Developer/Publisher: Square Enix
Genre(s): Action Adventure/RPG
Mode(s): Singe player
Time clocked: About 22 hours
Though claiming to be a sequel to the charming and fun action RPG Brave Fencer Musashi that was released for Sony’s PlayStation in 1998, Musashi: Samurai Legend is anything but a trite re-imagining of what was once charming and fun. The story starts off with Princess Mycella summoning a hero from another world in order to help save hers. That hero—hapless and helpless as he is—turns out to be Musashi, who takes on the training of Yoda Master Mew in order to rescue the princess back from the evil hands of President Gandrake. Also, he needs to collect the legendary five swords along the way.
If anything, as an action RPG, Musashi: Samurai Legend does offer a solid amount of action. Each spot on the world map offers tons of enemies to slice apart or learn techniques from, with also a splash of platforming and puzzle-solving thrown in for good measure. Musashi himself can learn a number of special attacks, but it’s mostly hacking and slashing and occasionally blocking for him as he pushes forward. Some sections really offer a lot of action with never-ending spawn points for enemies.
As I recall, Brave Fencer Musashi was somewhat linear…but never to this extreme. You can’t get lost in this game, and there’s only a pinch of retreading familiar grounds (which are handed to the gamer so stupidly that there’s no point in even feeling proud when you remember you can now access a certain area thanks to your new “walk-on-water boots”). One task dropped upon Musashi’s feminine shoulders is that of rescuing 28 lost villagers…don’t worry, you’ll get them all as just about every single floating blue orb hosting a stolen soul is right along the main path. Way to make it challenging, Square Enix.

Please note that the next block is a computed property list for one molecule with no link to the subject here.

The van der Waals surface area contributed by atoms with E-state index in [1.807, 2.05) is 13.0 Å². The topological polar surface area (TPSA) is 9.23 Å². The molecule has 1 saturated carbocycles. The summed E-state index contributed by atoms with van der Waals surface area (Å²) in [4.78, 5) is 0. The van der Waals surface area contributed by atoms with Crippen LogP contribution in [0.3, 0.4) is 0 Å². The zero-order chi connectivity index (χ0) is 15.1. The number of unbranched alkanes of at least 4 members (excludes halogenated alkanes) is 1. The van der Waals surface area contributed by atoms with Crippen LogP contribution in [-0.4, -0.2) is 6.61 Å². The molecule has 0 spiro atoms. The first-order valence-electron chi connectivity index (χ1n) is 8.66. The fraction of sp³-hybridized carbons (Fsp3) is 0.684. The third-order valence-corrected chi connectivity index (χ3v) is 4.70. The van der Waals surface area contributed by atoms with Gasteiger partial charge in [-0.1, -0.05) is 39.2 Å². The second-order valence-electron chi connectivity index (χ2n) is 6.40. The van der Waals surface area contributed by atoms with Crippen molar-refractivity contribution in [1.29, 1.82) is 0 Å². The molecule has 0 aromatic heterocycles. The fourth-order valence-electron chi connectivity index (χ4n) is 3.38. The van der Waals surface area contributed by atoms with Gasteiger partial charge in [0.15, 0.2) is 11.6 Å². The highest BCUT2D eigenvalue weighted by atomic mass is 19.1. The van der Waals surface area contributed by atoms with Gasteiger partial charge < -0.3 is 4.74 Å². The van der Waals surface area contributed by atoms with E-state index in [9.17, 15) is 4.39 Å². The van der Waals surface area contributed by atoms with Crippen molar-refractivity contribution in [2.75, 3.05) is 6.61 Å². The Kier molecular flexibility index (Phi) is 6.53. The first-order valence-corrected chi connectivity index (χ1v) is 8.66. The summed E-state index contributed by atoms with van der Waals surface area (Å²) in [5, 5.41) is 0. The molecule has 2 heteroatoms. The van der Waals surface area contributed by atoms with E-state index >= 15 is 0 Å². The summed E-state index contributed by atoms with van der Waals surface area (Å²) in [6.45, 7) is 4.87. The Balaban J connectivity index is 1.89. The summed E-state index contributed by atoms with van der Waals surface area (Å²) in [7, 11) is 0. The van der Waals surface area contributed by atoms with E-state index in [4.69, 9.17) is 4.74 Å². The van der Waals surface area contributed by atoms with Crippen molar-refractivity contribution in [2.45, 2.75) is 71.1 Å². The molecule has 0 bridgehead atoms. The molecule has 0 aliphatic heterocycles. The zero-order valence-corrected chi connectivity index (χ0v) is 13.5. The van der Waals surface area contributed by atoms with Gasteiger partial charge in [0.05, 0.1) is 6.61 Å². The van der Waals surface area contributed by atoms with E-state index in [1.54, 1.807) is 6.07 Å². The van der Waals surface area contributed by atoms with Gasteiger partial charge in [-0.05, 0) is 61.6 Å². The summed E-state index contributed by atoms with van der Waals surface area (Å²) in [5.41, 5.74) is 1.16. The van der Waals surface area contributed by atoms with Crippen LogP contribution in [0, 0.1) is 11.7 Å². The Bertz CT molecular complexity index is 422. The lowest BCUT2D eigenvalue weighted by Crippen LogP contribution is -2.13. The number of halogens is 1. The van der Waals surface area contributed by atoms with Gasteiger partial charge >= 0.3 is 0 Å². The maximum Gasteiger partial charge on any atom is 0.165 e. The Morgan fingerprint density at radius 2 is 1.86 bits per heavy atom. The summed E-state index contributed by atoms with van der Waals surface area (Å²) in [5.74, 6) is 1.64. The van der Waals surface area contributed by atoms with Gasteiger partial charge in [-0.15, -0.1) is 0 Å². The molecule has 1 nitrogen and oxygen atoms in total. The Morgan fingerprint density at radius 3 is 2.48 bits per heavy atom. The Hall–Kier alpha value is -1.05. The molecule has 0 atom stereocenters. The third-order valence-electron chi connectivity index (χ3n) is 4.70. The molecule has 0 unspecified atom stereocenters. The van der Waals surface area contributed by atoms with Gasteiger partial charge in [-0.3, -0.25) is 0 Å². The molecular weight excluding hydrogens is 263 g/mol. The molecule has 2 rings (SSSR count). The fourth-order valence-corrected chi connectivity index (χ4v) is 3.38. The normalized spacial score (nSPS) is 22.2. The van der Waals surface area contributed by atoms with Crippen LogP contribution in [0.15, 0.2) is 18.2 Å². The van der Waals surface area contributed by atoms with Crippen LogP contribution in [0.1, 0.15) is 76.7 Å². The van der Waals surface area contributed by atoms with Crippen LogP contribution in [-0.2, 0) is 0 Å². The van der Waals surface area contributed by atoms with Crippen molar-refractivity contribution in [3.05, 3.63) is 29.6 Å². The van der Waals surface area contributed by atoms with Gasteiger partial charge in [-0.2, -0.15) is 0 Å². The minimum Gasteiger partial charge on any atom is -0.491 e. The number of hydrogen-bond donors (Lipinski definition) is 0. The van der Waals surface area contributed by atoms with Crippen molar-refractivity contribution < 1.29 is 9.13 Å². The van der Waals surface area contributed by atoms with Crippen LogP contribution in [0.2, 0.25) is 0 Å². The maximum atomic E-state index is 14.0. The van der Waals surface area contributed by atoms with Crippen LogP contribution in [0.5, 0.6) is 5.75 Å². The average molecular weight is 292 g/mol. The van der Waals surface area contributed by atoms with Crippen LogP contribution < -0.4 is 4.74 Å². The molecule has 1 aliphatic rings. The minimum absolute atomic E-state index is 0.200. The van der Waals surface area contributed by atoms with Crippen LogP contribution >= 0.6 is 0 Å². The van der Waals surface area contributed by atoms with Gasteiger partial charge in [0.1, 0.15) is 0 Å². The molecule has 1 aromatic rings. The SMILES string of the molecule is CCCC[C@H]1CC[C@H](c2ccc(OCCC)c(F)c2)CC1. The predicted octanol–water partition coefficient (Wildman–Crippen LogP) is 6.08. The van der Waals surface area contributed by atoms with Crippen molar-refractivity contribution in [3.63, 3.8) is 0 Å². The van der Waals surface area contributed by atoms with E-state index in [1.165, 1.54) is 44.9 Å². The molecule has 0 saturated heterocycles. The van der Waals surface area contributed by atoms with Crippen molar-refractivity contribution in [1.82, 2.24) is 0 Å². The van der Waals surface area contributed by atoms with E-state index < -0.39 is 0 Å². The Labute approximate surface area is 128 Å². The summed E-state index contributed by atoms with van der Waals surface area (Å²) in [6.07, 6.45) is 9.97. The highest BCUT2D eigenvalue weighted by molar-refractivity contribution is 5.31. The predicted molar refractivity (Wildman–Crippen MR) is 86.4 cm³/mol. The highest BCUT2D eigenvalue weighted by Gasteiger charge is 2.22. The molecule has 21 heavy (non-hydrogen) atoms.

Also, every time you rescue one of the Mystics, you must carry her from the end of the level back to the beginning. While fighting off hordes of enemies. This, my readers, is complete bullshit and will most certainly have you grinding your teeth at the screen. The game is very repetitive in that sense, and even the boss battles become nothing more than “learn the pattern, attack here”. A little more variety and branching would’ve been appreciated, as would’ve the day/night cycle from the previous entry.
Where to start?
First, Musashi from Brave Fencer Musashi dressed the part of a traditional samurai, which made sense given that that’s what he was. Here, Musashi has changed up his style to be some sort of California surfer/drug addict supermodel with no money for a haircut. Is there a reason gamers need to see his midriff?
Second, the writing. It was either the writing or the voice acting, but since the voice actors are only reading what is written in their script, I went with the former. It’s bad, people. Overtly bad, especially when it tries to lighten the mood. Musashi attempts to sound tough, comes off cheesy. The Mystic of the Void tries to sound seductive, comes off cheap and whorish. Master Mew dramatically attempts wisdom and being wizened, sounds like a dying cat.
Third, the graphics. They’re not terrible, really. Not by PS2 standards at least. They’re just…so odd. Soft lighting, with thick brown outlines for everything, and no one seems to have noses. Think Dark Cloud 2 and every Impressionistic painting created. It’s like a re-imagined cel shading technique that, while colorful, really could’ve been a lot more. It seems most of the money was spent on the fully animated intro, which is ham-fisted and replete with words like legendary and power and fate.
The Overall Vibe
I will not lie. I got this game for $4.99, and when you pay that price expectations cannot be too high. Still, I was looking for something a little deeper, a little more fun and punny like Brave Fencer Musashi. The game’s not terribly tough or deep, and beating it allows one to start a new campaign+, which means nothing to me. I have no idea why someone would need to go through this more than once unless they really missed collecting digital playing cards of enemies and such. I won’t be going back.